As our readers know, for a few years I have been studying the history of rum, and in particular its origins. The results of this research are to be found in the articles published in this magazine, and in those which will follow. Most of them are about Great Britain and the British Empire, owing to the early, massive diffusion of rum among British people.
While studying the history of rum in XVII and XVIII Centuries, however, I came to realize with astonishment the enormous importance that rum had in the Thirteen Colonies. More, the very birth of the new American Republic is dripping in rum.
As a matter of fact, colonials drank a lot, a great deal. And they drank mainly rum.
But rum was not only a very popular commodity. Money was scarce in the colonies and rum of ten replaced it as currency and the real indicator of the value of goods. Moreover, taverns were the focus of political and social life and rum was present in all the rituals which mark life: births, weddings, all kinds of festivals and celebrations including funerals.
Rum also played a crucial role in the infamous slave trade which greatly enriched the new nation and was a key factor in the subjugation and destruction of American Indians. Above all, sugar, molasses and rum were among the real reasons of the rebellion of the American colonists against their homeland. It is not without a reason that it has been written that rum is the real Spirit of 1776.
All this, I was saying, has kindled my interest in the role that rum played in the birth of the United States. At the same time, I have become aware that something extremely interesting is happening at the moment in the USA around rum.
First of all, it is evident that there is a substantial growth in the sales of quality rums, with higher prices, the so called “Premium Sector”. Moreover, and I think the two things are connected; it has been some years since they started producing rum again in the US.
There are now hundreds of rum distilleries. They are usually small craft enterprises, with a strong territorial bond, which of ten use locally grown sugarcane. New ones are starting, month after month. Each of them produces small quantities, but all together they already represent a considerable, and ever growing, proportion of rum consumption in the USA.
This in itself is of great interest to the rum enthusiast. But the historian is truly impressed also by the political demands of many of these small producers. To put it simply, and I apologize with them and with the reader s for this over simplification, American small producers of rum come up against the great multinationals and ask for lower taxation and greater freedom of enterprise. And their pressure is growing.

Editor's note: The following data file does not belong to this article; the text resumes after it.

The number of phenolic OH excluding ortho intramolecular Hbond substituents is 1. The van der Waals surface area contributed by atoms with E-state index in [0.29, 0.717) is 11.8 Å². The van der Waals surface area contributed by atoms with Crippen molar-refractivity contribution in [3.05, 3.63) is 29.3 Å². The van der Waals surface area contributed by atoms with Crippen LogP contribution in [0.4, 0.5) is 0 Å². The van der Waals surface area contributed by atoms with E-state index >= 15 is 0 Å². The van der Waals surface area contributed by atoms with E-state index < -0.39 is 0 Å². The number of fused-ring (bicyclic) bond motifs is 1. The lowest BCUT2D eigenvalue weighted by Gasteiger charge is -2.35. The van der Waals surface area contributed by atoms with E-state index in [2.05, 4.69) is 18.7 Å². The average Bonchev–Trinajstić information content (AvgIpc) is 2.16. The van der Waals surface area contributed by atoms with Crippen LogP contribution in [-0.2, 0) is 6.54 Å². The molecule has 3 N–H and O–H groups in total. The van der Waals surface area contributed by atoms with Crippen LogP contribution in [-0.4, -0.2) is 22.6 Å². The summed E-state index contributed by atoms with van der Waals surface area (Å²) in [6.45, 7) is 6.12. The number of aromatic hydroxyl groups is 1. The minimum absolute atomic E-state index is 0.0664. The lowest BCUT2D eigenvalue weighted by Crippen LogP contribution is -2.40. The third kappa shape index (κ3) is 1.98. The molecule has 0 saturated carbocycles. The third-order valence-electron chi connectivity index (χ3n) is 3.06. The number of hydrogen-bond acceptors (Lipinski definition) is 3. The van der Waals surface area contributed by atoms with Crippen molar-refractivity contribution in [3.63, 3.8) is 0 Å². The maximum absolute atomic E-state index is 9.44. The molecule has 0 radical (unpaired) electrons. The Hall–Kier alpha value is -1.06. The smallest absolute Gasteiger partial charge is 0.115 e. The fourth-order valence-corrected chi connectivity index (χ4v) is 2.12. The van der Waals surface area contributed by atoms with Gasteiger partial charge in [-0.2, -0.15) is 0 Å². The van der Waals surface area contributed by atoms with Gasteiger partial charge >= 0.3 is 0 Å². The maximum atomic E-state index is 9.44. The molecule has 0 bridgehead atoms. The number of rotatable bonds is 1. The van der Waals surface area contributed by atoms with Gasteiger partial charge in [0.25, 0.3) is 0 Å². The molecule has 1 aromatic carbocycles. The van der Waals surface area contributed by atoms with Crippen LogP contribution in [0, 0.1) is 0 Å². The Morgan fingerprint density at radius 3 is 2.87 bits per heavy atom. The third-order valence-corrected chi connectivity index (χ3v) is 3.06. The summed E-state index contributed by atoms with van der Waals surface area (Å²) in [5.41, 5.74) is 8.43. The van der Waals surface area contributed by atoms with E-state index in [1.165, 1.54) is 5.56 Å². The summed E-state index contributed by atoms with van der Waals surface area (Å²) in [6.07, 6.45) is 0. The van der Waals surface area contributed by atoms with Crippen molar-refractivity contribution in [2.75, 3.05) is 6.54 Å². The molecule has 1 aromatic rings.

In short, prompted by the importance that rum has had in the past, and the renewed importance it has in the present, I have decided to write a series of articles on the history of rum in the United States, from the first settlers until today.
I don’t know yet how many articles there will be, my research in this field is a sort of work in progress and I do not quite know where it will take me.
We’ll see. Wish me luck.
-Article written by Marco Pierini-
My name is Marco Pierini, I own and run a small tourist business in my seaside town in Tuscany, Italy. A long time ago I got a degree in Philosophy in Florence, Italy, and I studied Political Science in Madrid, Spain. But my real passion has always been History. Through History I have always tried to know the world, and men. Life brought me to work in tourism, event organization and vocational training. A few years ago I discovered rum and it was love at first sight. Now, with my young business partner Francesco Rufini I run a bar on the beach, La Casa del Rum(The House of Rum), and we distribute Premium Rums across Tuscany. And most of all, finally I have returned back to my initial passion: History. Only, now it is the History of Rum. Because Rum is not only a great distillate, it ’s a world. Produced in scores of countries, by thousands of companies, with an extraordinary variety of aromas and flavours; it has a terrible and fascinating history, made of slaves and pirates, imperial fleets and revolutions. And it has a complicated, interesting present too, made of political and commercial wars, of big multinationals, but also of many small and medium sized enterprises that resist trivialization. I try to cover all of this in my Italian blog on Rum, www.ilsecolodelrum.it.